What do you picture when you think of a conflict zone? Many imagine buildings reduced to rubble, displaced families, and armed actors carrying out operations.

On this International Day of Non-Violence, I would like to add another image – one that does not solely portray civilians as victims.

Think of civilians and armed actors sitting together for a conversation. Picture the civilians describing how a conflict is impacting their everyday lives to the very actors fighting that conflict. Now imagine those parties reaching agreement about how to alleviate some of the burdens of conflict on the people caught in the midst of it.

That may not sound possible, but I assure you that it is.

Since 2015, CIVIC has supported civilian protection groups in in several contexts of active armed conflict to help mitigate harm to civilians caught in the conflict there. These groups consist of a wide variety of community representatives who live and work in these conflict-affected areas. They are thus able to discuss and assess the needs of the civilians there with a first-hand perspective and subsequently advocate solutions for better civilian protection.

Just a few weeks ago, one of these groups successfully negotiated a partial ceasefire for its community. Holding dialogues with armed groups and subsequently with state armed actors all operating in their area, community leaders shared how the fighting had left civilians unable to lead their daily lives. Going to work, school, medical appointments, and the like had become life-threatening rather than routine. In the course of these conversations, the armed group agreed to halt hostilities between 9 am and 4 pm every day in order to provide civilians with the predictability they need not only to survive but also to enhance the resilience of the civilian population from the wider effects of war. They did so on the condition that their enemy, in this case the state security forces, agreed to these temporary ceasefires as well, which they did. As a result, civilians had a reprieve from kinetic operations – and the damage such operations cause– for at least seven hours every day.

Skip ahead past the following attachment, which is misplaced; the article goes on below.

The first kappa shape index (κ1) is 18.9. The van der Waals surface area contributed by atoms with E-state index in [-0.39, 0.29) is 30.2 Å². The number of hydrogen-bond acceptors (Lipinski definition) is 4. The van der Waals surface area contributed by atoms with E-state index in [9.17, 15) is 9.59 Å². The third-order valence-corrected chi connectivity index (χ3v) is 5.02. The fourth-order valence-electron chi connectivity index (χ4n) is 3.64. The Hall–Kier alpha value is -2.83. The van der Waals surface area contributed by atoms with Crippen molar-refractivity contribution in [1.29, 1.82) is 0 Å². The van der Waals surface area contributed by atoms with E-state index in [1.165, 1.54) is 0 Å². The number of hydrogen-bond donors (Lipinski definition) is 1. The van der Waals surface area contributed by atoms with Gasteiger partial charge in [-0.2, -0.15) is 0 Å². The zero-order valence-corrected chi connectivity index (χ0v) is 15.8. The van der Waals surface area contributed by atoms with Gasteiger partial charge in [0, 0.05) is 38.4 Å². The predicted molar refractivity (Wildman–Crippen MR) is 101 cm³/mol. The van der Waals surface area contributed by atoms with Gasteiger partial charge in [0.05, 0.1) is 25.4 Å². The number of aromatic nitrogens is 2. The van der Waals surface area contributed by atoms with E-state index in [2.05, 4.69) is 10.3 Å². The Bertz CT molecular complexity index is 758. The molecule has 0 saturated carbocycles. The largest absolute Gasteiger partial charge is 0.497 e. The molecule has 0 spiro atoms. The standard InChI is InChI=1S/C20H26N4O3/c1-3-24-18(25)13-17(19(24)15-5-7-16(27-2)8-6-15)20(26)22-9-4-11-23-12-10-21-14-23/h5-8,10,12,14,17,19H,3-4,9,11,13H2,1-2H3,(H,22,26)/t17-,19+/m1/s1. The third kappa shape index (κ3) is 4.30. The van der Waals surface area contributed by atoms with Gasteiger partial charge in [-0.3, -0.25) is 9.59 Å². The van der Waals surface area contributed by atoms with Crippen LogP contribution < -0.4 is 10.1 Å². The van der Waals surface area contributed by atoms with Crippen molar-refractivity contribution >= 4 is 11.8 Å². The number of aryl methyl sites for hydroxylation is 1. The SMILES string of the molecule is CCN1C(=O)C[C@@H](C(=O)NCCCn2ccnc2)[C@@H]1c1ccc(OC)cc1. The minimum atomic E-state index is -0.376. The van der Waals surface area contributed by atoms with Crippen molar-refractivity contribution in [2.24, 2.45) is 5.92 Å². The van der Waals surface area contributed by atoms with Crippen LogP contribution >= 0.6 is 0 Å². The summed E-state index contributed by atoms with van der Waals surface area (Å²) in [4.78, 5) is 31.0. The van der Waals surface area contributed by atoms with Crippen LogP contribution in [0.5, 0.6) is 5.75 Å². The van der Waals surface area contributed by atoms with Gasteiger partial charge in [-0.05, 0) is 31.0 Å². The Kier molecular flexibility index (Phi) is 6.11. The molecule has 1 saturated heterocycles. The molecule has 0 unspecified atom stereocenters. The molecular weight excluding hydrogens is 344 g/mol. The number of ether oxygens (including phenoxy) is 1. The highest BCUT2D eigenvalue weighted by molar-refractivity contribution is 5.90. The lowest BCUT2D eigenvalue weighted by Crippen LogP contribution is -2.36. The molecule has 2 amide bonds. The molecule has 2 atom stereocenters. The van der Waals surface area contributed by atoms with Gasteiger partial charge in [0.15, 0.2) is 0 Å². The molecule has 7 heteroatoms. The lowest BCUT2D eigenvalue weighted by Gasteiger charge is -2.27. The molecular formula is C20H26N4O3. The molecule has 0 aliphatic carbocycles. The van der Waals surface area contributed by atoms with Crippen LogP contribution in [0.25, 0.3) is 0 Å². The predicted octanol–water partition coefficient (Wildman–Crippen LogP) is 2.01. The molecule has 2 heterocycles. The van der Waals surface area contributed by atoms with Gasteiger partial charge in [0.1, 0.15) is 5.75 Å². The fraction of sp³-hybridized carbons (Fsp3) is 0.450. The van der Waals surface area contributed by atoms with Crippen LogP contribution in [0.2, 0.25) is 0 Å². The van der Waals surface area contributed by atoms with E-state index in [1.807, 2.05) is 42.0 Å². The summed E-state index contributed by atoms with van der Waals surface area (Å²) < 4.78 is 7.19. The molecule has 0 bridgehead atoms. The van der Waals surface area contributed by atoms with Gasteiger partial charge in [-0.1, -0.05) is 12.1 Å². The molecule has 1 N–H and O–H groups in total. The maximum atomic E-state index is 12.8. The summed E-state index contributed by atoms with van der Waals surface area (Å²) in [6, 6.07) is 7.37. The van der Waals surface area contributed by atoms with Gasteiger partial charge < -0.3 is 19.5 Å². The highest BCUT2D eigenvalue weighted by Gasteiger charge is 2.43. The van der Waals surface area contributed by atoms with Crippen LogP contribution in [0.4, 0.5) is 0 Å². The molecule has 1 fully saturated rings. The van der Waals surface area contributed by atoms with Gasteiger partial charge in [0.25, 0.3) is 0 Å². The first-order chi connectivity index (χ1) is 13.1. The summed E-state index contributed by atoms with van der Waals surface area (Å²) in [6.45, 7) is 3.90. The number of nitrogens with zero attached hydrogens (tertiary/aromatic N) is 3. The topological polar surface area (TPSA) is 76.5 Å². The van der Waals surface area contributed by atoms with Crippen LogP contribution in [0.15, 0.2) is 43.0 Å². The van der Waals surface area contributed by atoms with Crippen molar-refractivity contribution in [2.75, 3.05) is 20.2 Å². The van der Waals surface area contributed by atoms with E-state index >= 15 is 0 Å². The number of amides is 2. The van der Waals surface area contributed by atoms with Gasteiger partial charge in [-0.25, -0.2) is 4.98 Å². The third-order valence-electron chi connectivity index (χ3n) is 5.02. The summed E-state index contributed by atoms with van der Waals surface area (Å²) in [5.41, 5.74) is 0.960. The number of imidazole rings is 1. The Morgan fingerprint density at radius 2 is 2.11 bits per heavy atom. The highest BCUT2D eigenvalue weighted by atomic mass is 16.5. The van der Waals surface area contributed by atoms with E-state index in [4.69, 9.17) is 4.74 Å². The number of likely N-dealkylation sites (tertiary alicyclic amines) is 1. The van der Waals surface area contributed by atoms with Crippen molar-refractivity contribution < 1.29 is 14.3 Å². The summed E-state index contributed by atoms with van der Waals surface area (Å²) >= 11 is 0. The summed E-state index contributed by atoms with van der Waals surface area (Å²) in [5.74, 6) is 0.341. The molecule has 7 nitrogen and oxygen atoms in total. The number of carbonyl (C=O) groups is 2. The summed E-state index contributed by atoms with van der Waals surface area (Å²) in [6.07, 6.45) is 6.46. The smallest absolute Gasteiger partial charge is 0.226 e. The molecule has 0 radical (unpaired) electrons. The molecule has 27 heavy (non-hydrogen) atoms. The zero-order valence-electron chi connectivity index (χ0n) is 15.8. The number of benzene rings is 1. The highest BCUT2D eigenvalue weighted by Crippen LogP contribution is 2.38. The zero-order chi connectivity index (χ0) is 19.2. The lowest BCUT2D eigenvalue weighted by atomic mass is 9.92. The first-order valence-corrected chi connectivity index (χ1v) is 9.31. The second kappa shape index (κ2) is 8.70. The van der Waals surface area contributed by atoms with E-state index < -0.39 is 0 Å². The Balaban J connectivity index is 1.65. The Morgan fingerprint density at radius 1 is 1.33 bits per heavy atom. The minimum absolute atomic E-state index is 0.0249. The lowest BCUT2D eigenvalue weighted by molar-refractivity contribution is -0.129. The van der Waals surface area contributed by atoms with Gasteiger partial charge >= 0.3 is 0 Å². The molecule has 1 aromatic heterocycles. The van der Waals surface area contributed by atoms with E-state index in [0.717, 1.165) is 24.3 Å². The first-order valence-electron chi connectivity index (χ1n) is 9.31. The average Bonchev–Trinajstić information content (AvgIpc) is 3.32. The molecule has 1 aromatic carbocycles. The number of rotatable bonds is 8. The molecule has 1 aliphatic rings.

This is but one example of how civilians caught in conflict can be effective agents in their own protection.

We form and work with such representative, gender-inclusive community groups to allow communities both to share protection concerns and find ways to address them, including, for example, when combat operations are taking place in close proximity to their homes. At civilians’ request, CIVIC can also facilitate and provide insight into effective and persuasive approaches to dialogue with armed groups or state armed forces in order to address relevant protection issues. Based on humanitarian, strategic, and normative arguments, CIVIC helps conflict-affected civilians understand and assert their rights to be protected from the effects of violence and the obligations to which armed actors can be held accountable.

These dialogues between civilians and armed actors are a viable non-violent avenue to convince state and non-state armed groups to listen to and better protect conflict-affected communities.

Many often assume that use of force is the only way to protect civilians in conflict, particularly in the face of violent extremist organizations. At times, use of force may be necessary – and reasonable – as a last resort. But violence is by no means the only way to prevent, respond to, or mitigate civilian harm. Community-based protection should be a first resort, implemented with communities in the lead, and external protection actors in a supporting role.

The community groups’ local knowledge, networks and willingness to address their protection concerns directly with armed actors are too often untapped. The example above is proof that civilians can – and should – be agents of their own protection. Civilians should be consulted, heard, and supported in promoting their own protection. As we continue to call on global leaders to address the root causes of conflict and on armed actors to take active steps to mitigate civilian harm, we also call on state authorities, international organizations, and non-governmental organizations to invest both time and resources in non-violent community-based and community-led protection efforts.

At CIVIC, the encouraging examples we see of such efforts give us hope for today, the International Day of Non-Violence, and for many tomorrows.

About the author